Oh, how this land was once resplendent, Sarah thought. So much green. So much love. So much optimism. But those times were long gone. It was as if a plague had swept through the land, wiping out all traces of hope and love, and leaving only a depleted patch of dirt in its wake.
“She’s not long for this world,” Louisa said, Sarah sensing that her sister was lost in thought as she nodded toward the cow. “Is she?”
But Sarah smiled. She always smiled. There was no other way for her to handle a dire situation. It was the same way she had coped and got through her mother’s illness not so long ago—beaming as best she could through the whole ordeal and offering her siblings as much encouragement as she could even in the midst of her own sadness. Things will be all right, she told herself as she looked at the emaciated cow. Things will certainly get better.
“She just needs some rest,” Sarah said to Louisa. “There’s no use in being dour.”
Louisa nodded. “I suppose you’re right. She’s just looking awful scrawny lately, and she’s been making these odd noises at night. It’s almost like she’s, I don’t know, sad, maybe.”
“Because she’s miserable,” the dour voice of Mariah Langley called out from behind Sarah. “Just like we all are.”
Sarah huffed, closing her eyes for a brief moment. Don’t let her get to you. She’s just trying to get a rise out of you. She turned, offering up a small wave to Mariah. “There you are,” she said. “We could have used an extra hand over here.”
“What’s the point?” Mariah shrugged. “There’s no way you’re going to get that garden up to snuff in time for the next season.” She nodded to the garden. “Look at it. None of those damn plants are even growing.”
Sarah stood, smoothing the wrinkles in her cornflower blue prairie dress, her auburn hair tied in a braid and glowing under the sun. “Don’t do this,” she said to Mariah. “Please.”
Mariah, rolling her eyes and crossing her arms, smiled sardonically, and replied: “Do what?”
“Don’t be like this. It doesn’t help anything.”
“Ha. You must be joking.” She gestured to the garden. “Look at that dirt patch. Nothing you two have done in the past few days is working at all.”
“So, being mean helps us how, exactly?”
Mariah’s wry smile faded, turning into a scowl as she uncrossed her arms, turned away and began walking toward the fields.
“Is she okay?” Louisa inquired.
Sarah wiped her hands off and held up the “one minute” gesture to her sister. “I’ll go check on her. Just keep tending to the garden. You’re doing great.”
She ended up following Mariah as she walked out into the fields, giving the second born of the family a bit of distance and feeling the chagrin practically radiating off of her. She’s trying, she thought. She’s just a bit more surly than usual. It’s been a tough year. I can’t really blame her. She’s trying as best as she can. And she’s young. I have five and seven years on both of my sisters. It wasn’t much different when I was a teenager, either.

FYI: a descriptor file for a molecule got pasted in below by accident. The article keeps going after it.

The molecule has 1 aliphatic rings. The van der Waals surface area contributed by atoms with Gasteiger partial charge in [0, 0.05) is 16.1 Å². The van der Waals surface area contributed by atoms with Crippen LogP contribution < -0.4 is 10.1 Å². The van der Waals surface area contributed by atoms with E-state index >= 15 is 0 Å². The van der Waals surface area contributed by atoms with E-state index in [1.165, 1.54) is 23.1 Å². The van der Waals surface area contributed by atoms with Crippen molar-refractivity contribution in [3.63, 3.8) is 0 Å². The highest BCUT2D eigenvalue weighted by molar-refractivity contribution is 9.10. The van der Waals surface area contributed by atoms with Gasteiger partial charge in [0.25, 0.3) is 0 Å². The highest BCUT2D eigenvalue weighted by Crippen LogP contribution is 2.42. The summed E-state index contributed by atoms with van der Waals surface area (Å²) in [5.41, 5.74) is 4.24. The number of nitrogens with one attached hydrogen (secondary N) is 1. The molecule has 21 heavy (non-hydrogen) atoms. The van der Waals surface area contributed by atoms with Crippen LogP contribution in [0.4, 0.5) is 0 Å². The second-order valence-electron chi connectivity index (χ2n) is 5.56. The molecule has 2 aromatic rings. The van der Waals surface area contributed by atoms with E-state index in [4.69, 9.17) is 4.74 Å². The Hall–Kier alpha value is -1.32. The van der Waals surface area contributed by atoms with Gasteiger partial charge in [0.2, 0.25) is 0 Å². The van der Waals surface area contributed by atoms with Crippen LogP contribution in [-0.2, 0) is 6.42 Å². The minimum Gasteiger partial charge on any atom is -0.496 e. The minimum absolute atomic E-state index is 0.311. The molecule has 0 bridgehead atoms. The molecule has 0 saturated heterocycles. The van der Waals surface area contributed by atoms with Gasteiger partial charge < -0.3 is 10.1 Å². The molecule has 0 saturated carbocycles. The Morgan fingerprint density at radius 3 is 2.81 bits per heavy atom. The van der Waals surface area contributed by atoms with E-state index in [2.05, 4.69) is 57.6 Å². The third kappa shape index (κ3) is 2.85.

Mariah came to a stop in the center of the field, looking off to the east, most likely past the town of Copper Crossing and toward the cities and countries she had always longed to see. Sarah knew this because Mariah always spoke about it in such vivid detail.
“Are you okay?” Sarah inquired. “What’s troubling you?”
“That’s a silly question,” Mariah said, sucking air through her teeth. “Where should we start?”
Sarah took a step forward. “Don’t be this way. Just talk to me. You know I’ll listen.”
Taking a beat to think, Mariah turned around and threw up her hands. “Why are we still here? What is the point of all of this?”
“The point of what?”
“Tending to this dilapidated farm, this dying livestock, all of it. Poppa is wasting everyone’s time staying here. There’s no point to.”
“He’s trying to make it work. We’re just going through a rough patch right now.”
Sarah’s younger sister wagged her finger and took a step forward. “No,” she said, a stern inflection in her tone. “We can’t make this work. We shouldn’t be here.”
Old memories began to resurface in Sarah’s mind, times of strife and torment, all of it having taken place on their homestead. “This is our home,” she said. “Father fought hard for this land. This is where we were born, where we were raised.”
“And I don’t want it to be the place where we wither away and die!” Mariah exclaimed. “The only reason Poppa still has us staying here is because it’s the last link we have to…” She stopped short, her eyes laced with guilt.
Sarah knew full-well what her sister was insinuating—but she felt the need to make Mariah say it out loud, if only to honor the memory of the person she was speaking of more than anything else. “Say it,” she said calmly. “The last link we have to who?”
Hanging her head and looking away, Mariah replied: “Mother. To our mother. You know this to be the truth, Sarah. Our father can’t let go of this place because he can’t let go of the past.”
“He simply wants to make it work here. He wants to fix this place up and make it like it once was.”
“That will never happen. This place is cursed. You saw what it did to Mother.”
Sarah brought a hand to her face and closed her eyes. “There’s no such things as curses, Mariah. Mother didn’t die because of superstition. You know that.”
“All I know,” Mariah said, “is that there is no place for us here. We should leave. We should go as far away from here as possible.”
“And go where?”
A shrug from Mariah. “The city. Any city.”
Sarah shook her head. “The city is twice as expensive as living in the country, Mariah. If you think we can’t make it work here—it’s impossible to do it in a place where it is double, sometimes triple what it is to live here.”
Silence held sway for a moment as Mariah contemplated, turning back to the east and looking longingly off in the distance. “Well,” she said, “we have to do something. Once that last cow of ours passes, there’s nothing left for us here. We’ll end up looking just like she does in no time.”